The Woodinville Wine Experience
During a recent visit to Seattle we tagged on a few extra days but didn’t have the time to trek all the way to Walla Walla – however, we were in luck. A mere half hour away Woodinville offers 108 wineries and tasting rooms. Our plan was to reduce our mileage and invest that extra time into tasting wine.
If you are a wine tourist, Woodinville will most likely be a different type of experience. Unlike the Silverado Wine Trail in Napa Valley, you won’t be trekking from one destination winery to another. Instead, this is more like the Lompoc Wine Ghetto – storefronts where there is a tasting room and sometimes a production room in the back. With a few exceptions, you won’t be strolling garden paths to granite and glass edifices.
The Warehouse District
A common site is a three-foot tall sandwich board sign with the name of a winery and an arrow pointing the way. At one stop in the Warehouse District we saw 20 such signs lined up on the road.
The outsides are typically what you might expect of a strip mall business, except for the signs advertising wine inside. It’s not uncommon for wineries to share space as was the case with our first stop where three tasting rooms were co-located, each with a small bar set up.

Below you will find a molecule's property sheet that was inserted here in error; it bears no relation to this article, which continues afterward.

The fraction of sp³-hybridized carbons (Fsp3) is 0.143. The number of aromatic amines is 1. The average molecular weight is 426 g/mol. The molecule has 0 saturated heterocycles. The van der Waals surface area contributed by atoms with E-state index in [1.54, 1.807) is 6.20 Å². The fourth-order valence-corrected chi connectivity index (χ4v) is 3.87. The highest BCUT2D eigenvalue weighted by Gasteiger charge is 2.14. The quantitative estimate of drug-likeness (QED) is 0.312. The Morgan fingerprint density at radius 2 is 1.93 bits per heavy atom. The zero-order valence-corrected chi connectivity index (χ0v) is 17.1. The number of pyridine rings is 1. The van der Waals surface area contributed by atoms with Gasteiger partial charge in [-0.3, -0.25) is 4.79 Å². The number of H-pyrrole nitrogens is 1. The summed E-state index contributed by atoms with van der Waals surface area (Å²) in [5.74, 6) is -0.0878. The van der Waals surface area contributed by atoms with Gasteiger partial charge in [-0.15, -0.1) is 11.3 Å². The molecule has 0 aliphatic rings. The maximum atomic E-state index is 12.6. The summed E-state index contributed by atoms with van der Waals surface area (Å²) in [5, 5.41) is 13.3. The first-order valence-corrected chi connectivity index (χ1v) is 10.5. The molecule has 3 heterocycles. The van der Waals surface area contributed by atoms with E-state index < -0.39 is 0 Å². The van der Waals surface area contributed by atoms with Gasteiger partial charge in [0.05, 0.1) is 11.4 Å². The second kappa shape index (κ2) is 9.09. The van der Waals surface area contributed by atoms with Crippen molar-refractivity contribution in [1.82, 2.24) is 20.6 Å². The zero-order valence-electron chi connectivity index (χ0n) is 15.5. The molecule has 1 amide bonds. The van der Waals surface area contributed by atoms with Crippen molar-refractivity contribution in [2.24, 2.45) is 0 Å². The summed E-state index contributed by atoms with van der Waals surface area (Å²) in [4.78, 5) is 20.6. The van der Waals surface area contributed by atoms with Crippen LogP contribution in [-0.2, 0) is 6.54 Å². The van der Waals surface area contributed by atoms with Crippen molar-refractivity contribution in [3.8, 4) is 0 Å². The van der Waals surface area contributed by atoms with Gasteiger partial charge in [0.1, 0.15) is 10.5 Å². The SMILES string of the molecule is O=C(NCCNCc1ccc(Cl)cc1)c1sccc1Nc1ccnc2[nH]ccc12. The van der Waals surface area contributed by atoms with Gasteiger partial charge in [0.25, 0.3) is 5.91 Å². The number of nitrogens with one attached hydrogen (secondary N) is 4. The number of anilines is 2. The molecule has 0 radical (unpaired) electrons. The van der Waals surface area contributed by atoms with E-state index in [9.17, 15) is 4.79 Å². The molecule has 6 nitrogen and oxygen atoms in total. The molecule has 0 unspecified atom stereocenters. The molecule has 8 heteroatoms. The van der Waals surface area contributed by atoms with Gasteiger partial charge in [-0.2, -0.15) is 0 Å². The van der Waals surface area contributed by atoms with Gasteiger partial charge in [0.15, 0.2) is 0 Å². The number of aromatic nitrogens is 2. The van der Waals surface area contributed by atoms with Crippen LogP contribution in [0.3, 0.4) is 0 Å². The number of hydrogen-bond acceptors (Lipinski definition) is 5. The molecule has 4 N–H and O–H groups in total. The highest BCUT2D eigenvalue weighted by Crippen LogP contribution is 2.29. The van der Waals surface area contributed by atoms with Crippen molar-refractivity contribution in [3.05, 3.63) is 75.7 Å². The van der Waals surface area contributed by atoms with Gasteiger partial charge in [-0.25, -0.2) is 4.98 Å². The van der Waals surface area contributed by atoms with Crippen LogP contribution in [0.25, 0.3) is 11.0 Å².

Our first taste was Convergence Zone Cellars, for us it was the convergence of luck and our location. CZ was on my long list of places to visit and after blundering around with directions we spotted a sign and stopped in.
Convergence Zone Cellars
We sampled the 2013 Dewpoint, a Riesling with 1.6% residual sugar, and Drizzle, a Pinot Gris with 2.2% residual sugar. While they were okay, our favorite was the 2013 Mistral, a Grenache-based blend with Syrah and Mourvedre. This offered great flavors of fresh macerated berries.
Chris is enchanted with Bordeaux wines – and so are we. The 2013 Gravuva blend, is an almost even blend of Cabernet Sauvignon and Merlot with a dollop of Cabernet Franc.
The highlight of the tasting was the 2013 Sestina, which is a Left Bank Bordeaux blend driven by 73% Cabernet Sauvignon, 16% Merlot and 9% Cab Franc. Chris calls this a 15-year wine – but we don’t think we can wait that long for the bottle we purchased.
Chris calls his wine style vineyard driven. “I want to show off the terroir,” he said. “I want to let the wine express itself.”
Woodinville is a kaleidoscope of wine. We’ll take another look through the lens later this week in our second installment.